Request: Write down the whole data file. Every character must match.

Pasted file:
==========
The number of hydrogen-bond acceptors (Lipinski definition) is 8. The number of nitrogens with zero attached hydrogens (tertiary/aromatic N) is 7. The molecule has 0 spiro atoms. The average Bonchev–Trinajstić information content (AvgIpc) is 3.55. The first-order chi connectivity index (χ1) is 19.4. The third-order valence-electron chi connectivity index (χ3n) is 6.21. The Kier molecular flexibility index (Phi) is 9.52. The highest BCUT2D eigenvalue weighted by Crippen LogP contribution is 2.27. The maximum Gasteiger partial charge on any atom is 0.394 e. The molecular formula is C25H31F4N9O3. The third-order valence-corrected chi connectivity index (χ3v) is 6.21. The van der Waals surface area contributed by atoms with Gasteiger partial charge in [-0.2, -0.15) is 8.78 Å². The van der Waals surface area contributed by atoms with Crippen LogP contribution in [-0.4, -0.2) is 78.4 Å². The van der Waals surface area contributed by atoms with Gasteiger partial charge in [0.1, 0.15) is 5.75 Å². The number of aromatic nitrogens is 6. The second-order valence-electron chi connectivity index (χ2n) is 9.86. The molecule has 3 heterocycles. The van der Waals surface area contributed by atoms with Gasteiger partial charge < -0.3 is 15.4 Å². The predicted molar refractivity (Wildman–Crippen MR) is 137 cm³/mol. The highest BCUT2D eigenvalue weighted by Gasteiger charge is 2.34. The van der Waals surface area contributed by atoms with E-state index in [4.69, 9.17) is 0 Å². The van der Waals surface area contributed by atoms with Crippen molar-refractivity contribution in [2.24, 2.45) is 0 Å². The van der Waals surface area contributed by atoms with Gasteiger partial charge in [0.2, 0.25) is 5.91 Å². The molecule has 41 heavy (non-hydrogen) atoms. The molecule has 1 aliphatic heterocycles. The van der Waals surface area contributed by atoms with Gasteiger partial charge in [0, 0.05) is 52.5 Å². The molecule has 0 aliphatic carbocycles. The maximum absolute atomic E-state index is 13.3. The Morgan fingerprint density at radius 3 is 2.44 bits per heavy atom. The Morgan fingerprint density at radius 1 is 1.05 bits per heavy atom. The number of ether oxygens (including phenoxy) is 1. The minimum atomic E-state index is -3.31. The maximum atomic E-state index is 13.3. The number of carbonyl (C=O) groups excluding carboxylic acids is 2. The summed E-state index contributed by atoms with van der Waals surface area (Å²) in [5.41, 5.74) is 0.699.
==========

The number of hydrogen-bond acceptors (Lipinski definition) is 8. The number of nitrogens with zero attached hydrogens (tertiary/aromatic N) is 7. The molecule has 0 spiro atoms. The average Bonchev–Trinajstić information content (AvgIpc) is 3.55. The first-order chi connectivity index (χ1) is 19.4. The third-order valence-electron chi connectivity index (χ3n) is 6.21. The Kier molecular flexibility index (Phi) is 9.52. The highest BCUT2D eigenvalue weighted by Crippen LogP contribution is 2.27. The maximum Gasteiger partial charge on any atom is 0.394 e. The molecular formula is C25H31F4N9O3. The third-order valence-corrected chi connectivity index (χ3v) is 6.21. The van der Waals surface area contributed by atoms with Gasteiger partial charge in [-0.2, -0.15) is 8.78 Å². The van der Waals surface area contributed by atoms with Crippen LogP contribution in [-0.4, -0.2) is 78.4 Å². The van der Waals surface area contributed by atoms with Gasteiger partial charge in [0.1, 0.15) is 5.75 Å². The number of aromatic nitrogens is 6. The second-order valence-electron chi connectivity index (χ2n) is 9.86. The molecule has 3 heterocycles. The van der Waals surface area contributed by atoms with Gasteiger partial charge < -0.3 is 15.4 Å². The predicted molar refractivity (Wildman–Crippen MR) is 137 cm³/mol. The highest BCUT2D eigenvalue weighted by Gasteiger charge is 2.34. The van der Waals surface area contributed by atoms with E-state index in [4.69, 9.17) is 0 Å². The van der Waals surface area contributed by atoms with Crippen molar-refractivity contribution in [2.24, 2.45) is 0 Å². The van der Waals surface area contributed by atoms with Gasteiger partial charge in [0.2, 0.25) is 5.91 Å². The molecule has 41 heavy (non-hydrogen) atoms. The molecule has 1 aliphatic heterocycles. The van der Waals surface area contributed by atoms with Gasteiger partial charge in [0, 0.05) is 52.5 Å². The molecule has 0 aliphatic carbocycles. The maximum absolute atomic E-state index is 13.3. The Morgan fingerprint density at radius 3 is 2.44 bits per heavy atom. The Morgan fingerprint density at radius 1 is 1.05 bits per heavy atom. The number of ether oxygens (including phenoxy) is 1. The minimum atomic E-state index is -3.31. The maximum atomic E-state index is 13.3. The number of carbonyl (C=O) groups excluding carboxylic acids is 2. The summed E-state index contributed by atoms with van der Waals surface area (Å²) in [5.41, 5.74) is 0.699.